EC Was It Worth It?

On the grand scene of financial innovations, the exchange-traded fund was fairly innocuous at first. It took a good 15 years of slow realization for people to figure out how disruptive they would ultimately be. “Exchange-traded fund” isn’t even a very good name, since closed-end funds were also exchange-traded.

And the ETF wrapper still isn’t the ideal investment vehicle, at least for the purposes of traditional active management. For active strategies, the open-end fund structure is still superior.

I’d argue that the ETF revolution is less about ETFs and more about indexing; about how people have come to view stocks less as stocks and more as blobs of stocks.

After spending a career in indexes in some capacity, I am no longer much of a stock-picker. All my ideas are top-down. I like oil. I like France. Instead of finding an oil stock or a French stock I buy all oil stocks or all French stocks. Seems easier—what if I bought the wrong oil stock or the wrong French stock? I’m happy to take the average.

Finance is funny. There are a lot of things in the capital markets that make sense when a few people do it, but not when everybody does it. The thing about buying all oil companies is that you are buying the bad ones as well as the good ones—and driving all of their valuations higher.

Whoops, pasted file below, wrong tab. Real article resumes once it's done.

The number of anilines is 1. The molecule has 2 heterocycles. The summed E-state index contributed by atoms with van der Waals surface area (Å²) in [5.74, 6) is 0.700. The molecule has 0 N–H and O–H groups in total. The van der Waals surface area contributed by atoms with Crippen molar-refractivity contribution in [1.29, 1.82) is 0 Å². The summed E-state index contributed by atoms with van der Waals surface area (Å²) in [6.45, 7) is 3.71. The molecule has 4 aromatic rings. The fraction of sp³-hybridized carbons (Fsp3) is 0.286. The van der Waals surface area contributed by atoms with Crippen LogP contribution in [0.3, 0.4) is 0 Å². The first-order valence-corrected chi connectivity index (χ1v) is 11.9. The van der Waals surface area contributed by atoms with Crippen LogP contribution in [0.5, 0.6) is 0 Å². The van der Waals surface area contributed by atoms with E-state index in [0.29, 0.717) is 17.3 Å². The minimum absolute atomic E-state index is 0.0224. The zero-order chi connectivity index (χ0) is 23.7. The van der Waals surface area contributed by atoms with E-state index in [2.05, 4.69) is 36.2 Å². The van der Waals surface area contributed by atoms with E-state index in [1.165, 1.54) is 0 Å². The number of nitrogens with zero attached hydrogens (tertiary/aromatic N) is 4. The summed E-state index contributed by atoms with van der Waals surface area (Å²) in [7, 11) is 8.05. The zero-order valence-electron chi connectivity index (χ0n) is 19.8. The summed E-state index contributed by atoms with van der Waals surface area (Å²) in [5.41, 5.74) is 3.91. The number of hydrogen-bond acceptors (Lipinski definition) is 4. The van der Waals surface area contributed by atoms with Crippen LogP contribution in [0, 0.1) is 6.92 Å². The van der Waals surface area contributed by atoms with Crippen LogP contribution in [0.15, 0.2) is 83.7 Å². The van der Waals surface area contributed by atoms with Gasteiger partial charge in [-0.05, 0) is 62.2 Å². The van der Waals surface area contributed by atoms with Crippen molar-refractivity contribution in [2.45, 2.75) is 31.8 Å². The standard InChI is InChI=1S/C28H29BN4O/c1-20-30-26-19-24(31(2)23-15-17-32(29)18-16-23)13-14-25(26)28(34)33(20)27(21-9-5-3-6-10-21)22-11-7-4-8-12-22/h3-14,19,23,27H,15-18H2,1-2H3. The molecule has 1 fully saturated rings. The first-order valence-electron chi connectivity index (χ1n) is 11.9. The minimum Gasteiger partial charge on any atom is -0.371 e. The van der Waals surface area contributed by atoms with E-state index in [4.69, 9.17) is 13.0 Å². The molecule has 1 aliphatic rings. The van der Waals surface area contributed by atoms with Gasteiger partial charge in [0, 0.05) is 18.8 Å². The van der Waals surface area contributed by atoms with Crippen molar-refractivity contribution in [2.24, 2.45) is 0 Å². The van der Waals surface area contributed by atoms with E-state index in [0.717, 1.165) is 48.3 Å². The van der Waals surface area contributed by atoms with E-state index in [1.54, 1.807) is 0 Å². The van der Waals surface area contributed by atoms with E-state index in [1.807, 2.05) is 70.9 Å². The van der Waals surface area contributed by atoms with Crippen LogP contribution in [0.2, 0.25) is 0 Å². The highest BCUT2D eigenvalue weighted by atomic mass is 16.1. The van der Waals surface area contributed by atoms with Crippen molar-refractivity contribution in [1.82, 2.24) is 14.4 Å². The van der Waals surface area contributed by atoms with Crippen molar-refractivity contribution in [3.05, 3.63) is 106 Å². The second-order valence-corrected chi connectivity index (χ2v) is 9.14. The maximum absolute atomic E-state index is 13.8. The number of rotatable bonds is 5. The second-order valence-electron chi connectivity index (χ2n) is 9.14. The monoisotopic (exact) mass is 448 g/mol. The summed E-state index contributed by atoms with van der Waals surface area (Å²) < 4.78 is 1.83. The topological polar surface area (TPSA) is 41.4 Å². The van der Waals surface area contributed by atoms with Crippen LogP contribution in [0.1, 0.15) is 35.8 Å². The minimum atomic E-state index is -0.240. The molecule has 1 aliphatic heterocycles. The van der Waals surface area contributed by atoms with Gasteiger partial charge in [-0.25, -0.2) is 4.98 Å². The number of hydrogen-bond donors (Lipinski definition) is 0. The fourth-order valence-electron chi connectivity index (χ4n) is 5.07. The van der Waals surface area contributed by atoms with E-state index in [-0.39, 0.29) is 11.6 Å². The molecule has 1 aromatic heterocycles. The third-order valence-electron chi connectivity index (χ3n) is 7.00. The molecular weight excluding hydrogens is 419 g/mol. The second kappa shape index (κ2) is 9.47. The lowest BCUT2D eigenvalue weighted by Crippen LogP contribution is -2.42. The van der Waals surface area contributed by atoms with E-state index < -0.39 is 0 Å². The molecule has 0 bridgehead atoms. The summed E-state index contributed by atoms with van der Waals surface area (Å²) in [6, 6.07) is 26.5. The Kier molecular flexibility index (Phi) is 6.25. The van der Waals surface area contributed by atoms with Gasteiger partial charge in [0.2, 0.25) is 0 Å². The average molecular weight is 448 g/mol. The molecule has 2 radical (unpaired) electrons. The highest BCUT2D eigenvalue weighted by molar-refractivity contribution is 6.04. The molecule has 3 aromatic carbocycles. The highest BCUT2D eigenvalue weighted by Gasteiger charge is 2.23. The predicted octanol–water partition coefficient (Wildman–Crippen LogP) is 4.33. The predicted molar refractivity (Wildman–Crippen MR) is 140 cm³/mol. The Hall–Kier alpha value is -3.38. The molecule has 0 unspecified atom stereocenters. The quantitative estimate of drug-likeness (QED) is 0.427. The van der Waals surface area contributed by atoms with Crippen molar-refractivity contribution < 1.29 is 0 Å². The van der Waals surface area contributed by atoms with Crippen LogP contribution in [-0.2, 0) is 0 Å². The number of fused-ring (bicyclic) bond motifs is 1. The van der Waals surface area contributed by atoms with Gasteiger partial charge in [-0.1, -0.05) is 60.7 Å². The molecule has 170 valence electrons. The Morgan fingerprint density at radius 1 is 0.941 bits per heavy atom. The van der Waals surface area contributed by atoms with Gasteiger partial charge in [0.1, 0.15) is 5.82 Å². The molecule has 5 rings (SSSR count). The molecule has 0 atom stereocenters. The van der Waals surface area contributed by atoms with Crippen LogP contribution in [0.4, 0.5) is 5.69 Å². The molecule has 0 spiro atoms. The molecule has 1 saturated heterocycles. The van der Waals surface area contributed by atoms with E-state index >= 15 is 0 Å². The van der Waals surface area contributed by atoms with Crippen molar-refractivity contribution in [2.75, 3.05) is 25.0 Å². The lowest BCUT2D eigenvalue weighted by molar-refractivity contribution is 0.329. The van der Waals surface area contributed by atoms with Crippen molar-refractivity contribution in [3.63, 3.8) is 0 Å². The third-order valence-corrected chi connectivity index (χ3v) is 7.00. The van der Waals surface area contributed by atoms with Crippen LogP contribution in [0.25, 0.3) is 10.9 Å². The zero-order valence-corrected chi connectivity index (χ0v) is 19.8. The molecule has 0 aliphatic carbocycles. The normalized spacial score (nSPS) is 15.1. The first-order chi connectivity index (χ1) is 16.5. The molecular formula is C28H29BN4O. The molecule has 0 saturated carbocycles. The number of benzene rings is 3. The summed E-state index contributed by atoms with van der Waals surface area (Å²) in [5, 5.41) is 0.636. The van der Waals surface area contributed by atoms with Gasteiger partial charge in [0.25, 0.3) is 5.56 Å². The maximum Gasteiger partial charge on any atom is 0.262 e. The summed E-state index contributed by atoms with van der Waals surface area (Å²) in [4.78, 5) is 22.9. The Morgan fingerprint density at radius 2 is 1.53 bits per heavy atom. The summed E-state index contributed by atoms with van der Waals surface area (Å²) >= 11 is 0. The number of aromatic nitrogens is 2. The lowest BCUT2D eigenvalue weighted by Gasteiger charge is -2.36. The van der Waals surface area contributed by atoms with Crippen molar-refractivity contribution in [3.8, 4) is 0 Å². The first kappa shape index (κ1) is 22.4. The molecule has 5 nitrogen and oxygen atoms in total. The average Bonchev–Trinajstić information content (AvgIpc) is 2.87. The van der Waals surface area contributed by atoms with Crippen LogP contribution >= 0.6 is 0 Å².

Back in 2004 at Lehman, we observed that correlations among stocks in the same sector were increasing, at least on an intraday basis. Think about it: if oil goes up, companies like Chevron, ExxonMobil, and ConocoPhillips should all go up—on a micro, minute-by-minute basis. So, you could still make money in the long term by picking the best-integrated oil major, but day trading them against each other became useless.

Fast forward to 2017, and the stock market is a sea of baskets trading against baskets. A lot of people have learned their lesson—the only thing that works is buy and hold. Which I think is a good thing!

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Moon Kil Woong 1 week ago Contributor's comment

"My theory is that indexing is most useful on narrowly-defined groups of stocks and less useful on the really big blobs." very astute and very correct. However, advisers wrongly get clients in the mindset any diversity is good and then keep plopping them in the S&P index. Bigger isn't always better, but it is when people are fed the line hook line and sinker. All the money flows to it and makes a self fulfilling prophecy until it doesn't then watch out.